Former Secretary of Homeland Security Michael Chertoff sits down with Isaac Dovere to discuss the country's most pressing security concerns, how to be prepared for the unexpected, his experiences with 9/11 and Hurricane Katrina, and how he thinks the Trump administration is holding up.
The former Democratic National Committee Interim Chair Donna Brazile sits down with Isaac Dovere in the midst of the election in Atlanta. Brazile opens up about the toll the 2016 election hacks took on her personally, how her good rapport with Donald Trump turned sour and addresses the CNN flap.
Former Labor Secretary Tom Perez discusses his fight to become the new chair of the Democratic National Party and the many mistakes made in the 2016 presidential election. Perez discusses the upcoming election to lead a party on the mend, the milestones reached under President Obama which are on their way to the chopping block under President Trump and the desperate need to redefine the mission of a faltering political party.
ABC's Chief White House Correspondent Jon Karl has a front row to the Trump White House. And despite what the president has said about the "unfair media", Karl says this administration has been incredibly accessible and open. He also says reporters can fall victim to groupthink and get caught up in thinking about traditions Trump is breaking more than thinking about why the traditions were there in the first place.
The two Democratic congressmen sit down with Isaac Dovere over some beers to discuss why they felt compelled to start the Blue Collar Caucus, what Republicans really think of Donald Trump and how they're going to help Democrats understand what they missed about the electorate in 2016.
POLITICO's Isaac Dovere sits down with New York Congressman Hakeem Jeffries to discuss his experience with detainees at JFK Airport, the similarities between Donald Trump and Richard Nixon, and how Democrats plan on pushing back against the White House.
Isaac Dovere sits down with Heritage Foundation's John McDonald for an in-depth discussion on how the next Supreme Court justice is chosen, what sets the best candidates apart from the rest and Donald Trump's Constitutional politics.
Meet the Press host Chuck Todd sits down with Glenn Thrush to discuss his father's influence on his career, why he regrets allowing Donald Trump to call in to the Sunday show and the public's perception of the media.
Minnesota congressman Keith Ellison sits down with Glenn Thrush to discuss growing up in Detroit, fighting Muslim stereotypes, what led him to Louis Farrakhan as a young man and why he's best suited for the top DNC post.
Ohio congressman Tim Ryan sits down with Glenn Thrush to discuss how mindfulness influences his everyday life, why losing to Nancy Pelosi for House minority leader was the "best professional experience" of his life and how Democrats need to tweak their messaging in order to reach working class people.
Media Matters founder and long-time Clinton friend David Brock sits down with Glenn Thrush for a 2016 post-mortem. Brock criticizes the Clinton campaign's press strategy, lays out tactics for Democrats going forward and opens up about how pizza-gate has affected his day-to-day life.
Americans for Tax Reform founder Grover Norquist sits down with Glenn Thrush to discuss how anti-communism books inspired his political career at 10 years old, his take on Donald Trump's politics and why he believes America does best with less government.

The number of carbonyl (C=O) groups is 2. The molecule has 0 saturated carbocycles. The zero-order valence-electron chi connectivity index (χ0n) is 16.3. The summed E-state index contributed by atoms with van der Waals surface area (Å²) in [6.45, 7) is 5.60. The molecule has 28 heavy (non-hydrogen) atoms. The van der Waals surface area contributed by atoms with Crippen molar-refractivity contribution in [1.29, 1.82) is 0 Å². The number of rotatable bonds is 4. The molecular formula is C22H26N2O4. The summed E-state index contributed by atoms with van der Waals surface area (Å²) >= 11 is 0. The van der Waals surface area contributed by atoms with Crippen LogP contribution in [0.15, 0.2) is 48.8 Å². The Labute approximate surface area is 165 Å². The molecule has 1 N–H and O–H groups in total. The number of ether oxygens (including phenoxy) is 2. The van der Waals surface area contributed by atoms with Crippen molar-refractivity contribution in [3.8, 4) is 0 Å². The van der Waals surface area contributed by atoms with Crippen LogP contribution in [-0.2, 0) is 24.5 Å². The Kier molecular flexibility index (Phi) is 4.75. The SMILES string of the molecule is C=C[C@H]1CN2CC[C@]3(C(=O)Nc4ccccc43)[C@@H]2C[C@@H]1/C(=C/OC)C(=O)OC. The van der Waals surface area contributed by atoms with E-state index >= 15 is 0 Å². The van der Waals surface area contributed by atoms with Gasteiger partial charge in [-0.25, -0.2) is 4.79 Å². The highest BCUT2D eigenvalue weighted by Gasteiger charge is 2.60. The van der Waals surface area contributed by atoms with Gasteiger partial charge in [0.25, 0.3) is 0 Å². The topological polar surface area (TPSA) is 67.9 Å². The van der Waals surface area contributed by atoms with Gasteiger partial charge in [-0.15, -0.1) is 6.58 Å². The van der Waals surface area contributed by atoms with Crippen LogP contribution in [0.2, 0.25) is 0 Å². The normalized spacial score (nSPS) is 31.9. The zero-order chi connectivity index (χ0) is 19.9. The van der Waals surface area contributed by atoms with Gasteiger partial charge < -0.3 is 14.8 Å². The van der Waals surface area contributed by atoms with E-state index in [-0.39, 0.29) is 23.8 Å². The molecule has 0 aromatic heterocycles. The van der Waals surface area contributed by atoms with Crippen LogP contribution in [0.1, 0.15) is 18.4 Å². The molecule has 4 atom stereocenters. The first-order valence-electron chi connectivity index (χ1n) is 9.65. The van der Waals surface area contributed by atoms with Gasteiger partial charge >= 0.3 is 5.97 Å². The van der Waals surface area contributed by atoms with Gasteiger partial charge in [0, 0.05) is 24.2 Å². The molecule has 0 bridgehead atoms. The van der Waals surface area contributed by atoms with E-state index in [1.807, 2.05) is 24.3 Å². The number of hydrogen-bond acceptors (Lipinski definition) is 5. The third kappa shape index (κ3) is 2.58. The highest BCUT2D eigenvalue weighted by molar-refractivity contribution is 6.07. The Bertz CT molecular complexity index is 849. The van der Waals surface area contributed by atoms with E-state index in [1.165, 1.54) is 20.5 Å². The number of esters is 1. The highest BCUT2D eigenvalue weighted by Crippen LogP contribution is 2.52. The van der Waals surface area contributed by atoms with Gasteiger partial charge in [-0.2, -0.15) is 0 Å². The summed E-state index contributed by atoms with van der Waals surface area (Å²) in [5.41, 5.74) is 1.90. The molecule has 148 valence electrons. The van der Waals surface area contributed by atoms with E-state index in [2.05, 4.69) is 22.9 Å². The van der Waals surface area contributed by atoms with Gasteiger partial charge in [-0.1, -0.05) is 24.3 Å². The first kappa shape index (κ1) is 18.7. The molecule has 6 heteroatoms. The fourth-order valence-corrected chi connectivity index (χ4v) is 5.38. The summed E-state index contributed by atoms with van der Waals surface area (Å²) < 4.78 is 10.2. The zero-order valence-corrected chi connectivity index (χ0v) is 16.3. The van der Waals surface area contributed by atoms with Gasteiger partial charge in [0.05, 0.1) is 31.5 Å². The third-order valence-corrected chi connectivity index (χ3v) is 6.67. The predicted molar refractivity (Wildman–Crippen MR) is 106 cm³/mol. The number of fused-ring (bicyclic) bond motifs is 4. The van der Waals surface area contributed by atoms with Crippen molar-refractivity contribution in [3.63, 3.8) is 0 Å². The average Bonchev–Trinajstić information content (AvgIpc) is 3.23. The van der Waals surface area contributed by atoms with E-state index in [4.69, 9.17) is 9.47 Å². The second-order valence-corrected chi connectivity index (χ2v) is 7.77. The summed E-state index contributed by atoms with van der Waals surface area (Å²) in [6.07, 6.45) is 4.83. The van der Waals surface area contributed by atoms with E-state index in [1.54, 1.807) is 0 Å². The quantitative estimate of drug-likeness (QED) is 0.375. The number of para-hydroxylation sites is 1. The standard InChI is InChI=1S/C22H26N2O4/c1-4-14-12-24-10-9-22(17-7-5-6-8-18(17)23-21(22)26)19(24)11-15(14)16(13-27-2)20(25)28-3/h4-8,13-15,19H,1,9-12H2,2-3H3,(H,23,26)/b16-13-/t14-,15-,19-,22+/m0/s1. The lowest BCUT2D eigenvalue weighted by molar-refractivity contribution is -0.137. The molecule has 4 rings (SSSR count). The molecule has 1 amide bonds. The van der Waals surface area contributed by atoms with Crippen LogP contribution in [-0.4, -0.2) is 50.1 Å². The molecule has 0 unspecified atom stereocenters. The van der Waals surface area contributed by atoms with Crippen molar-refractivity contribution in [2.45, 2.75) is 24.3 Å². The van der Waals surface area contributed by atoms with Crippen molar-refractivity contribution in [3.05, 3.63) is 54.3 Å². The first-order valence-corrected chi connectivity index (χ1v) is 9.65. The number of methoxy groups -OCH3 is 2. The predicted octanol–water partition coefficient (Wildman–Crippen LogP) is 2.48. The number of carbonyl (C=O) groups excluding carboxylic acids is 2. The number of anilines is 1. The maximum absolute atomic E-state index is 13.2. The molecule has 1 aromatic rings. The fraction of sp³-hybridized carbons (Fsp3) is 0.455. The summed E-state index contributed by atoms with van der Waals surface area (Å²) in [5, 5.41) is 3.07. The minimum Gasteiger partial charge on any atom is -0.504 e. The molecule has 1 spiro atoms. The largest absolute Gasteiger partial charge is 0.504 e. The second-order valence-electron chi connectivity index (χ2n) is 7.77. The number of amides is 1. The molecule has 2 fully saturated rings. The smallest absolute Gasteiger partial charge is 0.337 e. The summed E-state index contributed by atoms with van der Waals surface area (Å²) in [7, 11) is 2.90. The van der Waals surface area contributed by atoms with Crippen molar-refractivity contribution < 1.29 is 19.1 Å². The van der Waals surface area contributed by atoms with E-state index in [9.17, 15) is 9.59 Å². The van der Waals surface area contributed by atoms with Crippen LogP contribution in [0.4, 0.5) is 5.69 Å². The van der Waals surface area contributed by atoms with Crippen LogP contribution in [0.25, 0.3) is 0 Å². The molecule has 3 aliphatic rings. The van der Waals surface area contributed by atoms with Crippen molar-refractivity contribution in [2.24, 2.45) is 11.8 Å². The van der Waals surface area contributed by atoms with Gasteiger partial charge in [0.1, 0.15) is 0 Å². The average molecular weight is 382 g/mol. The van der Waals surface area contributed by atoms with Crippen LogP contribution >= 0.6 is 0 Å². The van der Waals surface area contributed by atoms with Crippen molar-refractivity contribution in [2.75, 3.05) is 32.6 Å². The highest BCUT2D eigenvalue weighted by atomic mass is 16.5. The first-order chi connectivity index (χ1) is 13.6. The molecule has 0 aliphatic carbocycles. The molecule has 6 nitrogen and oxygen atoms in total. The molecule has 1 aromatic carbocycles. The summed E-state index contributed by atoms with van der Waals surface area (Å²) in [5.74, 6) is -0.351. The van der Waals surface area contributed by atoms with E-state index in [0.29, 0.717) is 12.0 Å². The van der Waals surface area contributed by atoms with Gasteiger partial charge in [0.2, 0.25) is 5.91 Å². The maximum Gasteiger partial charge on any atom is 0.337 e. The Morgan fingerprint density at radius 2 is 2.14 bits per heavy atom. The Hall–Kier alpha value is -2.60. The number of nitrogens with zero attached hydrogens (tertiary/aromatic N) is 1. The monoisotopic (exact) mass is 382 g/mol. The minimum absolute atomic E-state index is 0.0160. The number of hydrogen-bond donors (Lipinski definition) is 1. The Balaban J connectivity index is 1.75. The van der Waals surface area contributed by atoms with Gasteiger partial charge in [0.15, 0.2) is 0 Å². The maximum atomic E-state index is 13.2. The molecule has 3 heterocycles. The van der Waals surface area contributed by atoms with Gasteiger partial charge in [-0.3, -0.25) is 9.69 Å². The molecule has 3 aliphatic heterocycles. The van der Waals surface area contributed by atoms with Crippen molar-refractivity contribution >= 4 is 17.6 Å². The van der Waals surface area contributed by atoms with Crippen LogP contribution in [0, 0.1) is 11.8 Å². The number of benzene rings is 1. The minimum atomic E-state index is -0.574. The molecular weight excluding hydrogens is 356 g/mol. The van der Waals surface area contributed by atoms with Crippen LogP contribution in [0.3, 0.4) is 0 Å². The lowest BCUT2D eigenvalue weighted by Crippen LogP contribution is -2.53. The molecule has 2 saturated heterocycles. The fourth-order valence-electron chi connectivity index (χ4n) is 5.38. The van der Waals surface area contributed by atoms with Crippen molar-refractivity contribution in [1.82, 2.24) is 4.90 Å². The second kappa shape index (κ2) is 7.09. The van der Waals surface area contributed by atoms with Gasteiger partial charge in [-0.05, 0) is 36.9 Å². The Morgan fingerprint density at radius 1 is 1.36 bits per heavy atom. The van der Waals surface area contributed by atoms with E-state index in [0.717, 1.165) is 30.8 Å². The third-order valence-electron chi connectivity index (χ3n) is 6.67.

New York Times reporter and friend Maggie Haberman sits down with Glenn Thrush to discuss how they began their career together in New York City Hall and how the tabloid culture shaped Donald Trump. Haberman also sheds light on Trump's angry tweeting, cabinet picks and management style.
In honor of Election Day, Glenn Thrush takes a look back at his favorite moments on the show - interviews that framed the narrative, made news, gave insight into the candidates' mindsets or, at least, gave us a laugh.
Data gurus Mark Stephenson and John Hagner sit down with Glenn Thrush to discuss early voting and absentee ballots - what the trends say about campaign strategies and the electorate.
Astronaut Mark Kelly sits down with Glenn Thrush to discuss his lifelong experience with guns, from having two parents in law enforcement to being shot at while in Navy and, of course, the act of gun violence that left his wife, Gabby Giffords, in critical condition. Kelly opens up about the importance of having civil conversations with those who adamantly disagree with you and what needs to be done to stop gun violence.
Kansas Secretary of State Kris Kobach sits down with Glenn Thrush in Topeka, Kansas, to discuss the challenges of being a conservative at Harvard, what has driven Kobach to make immigration reform his life's work, his take on the Trump tapes and voter fraud.
Saturday Night Live's Colin Jost and Michael Che sit down with Glenn Thrush in 30 Rock for an unvarnished conversation about hating on Donald Trump, what Hillary Clinton is like behind the scenes and growing up in New York City. These guys are hilarious and their take on Trump might just surprise you.
Hillary Clinton’s communications director Jen Palmieri sits down with Glenn Thrush in the Brooklyn headquarters to talk debate prep and which Donald Trump the campaign is expecting on the stage Monday night. Palmieri also opens up about her time working with Elizabeth Edwards and discusses why Hillary has a hard time connecting with voters.
Jill Stein: Trump may have 'memory problem' by POLITICO
Author and political commentator Ann Coulter delves into what in her genetic makeup allows her to endure and even delight in being called unsavory names (most recently at the Comedy Central Roast). Coulter also discusses why she is so drawn to Donald Trump and what influence she's had over his immigration platform.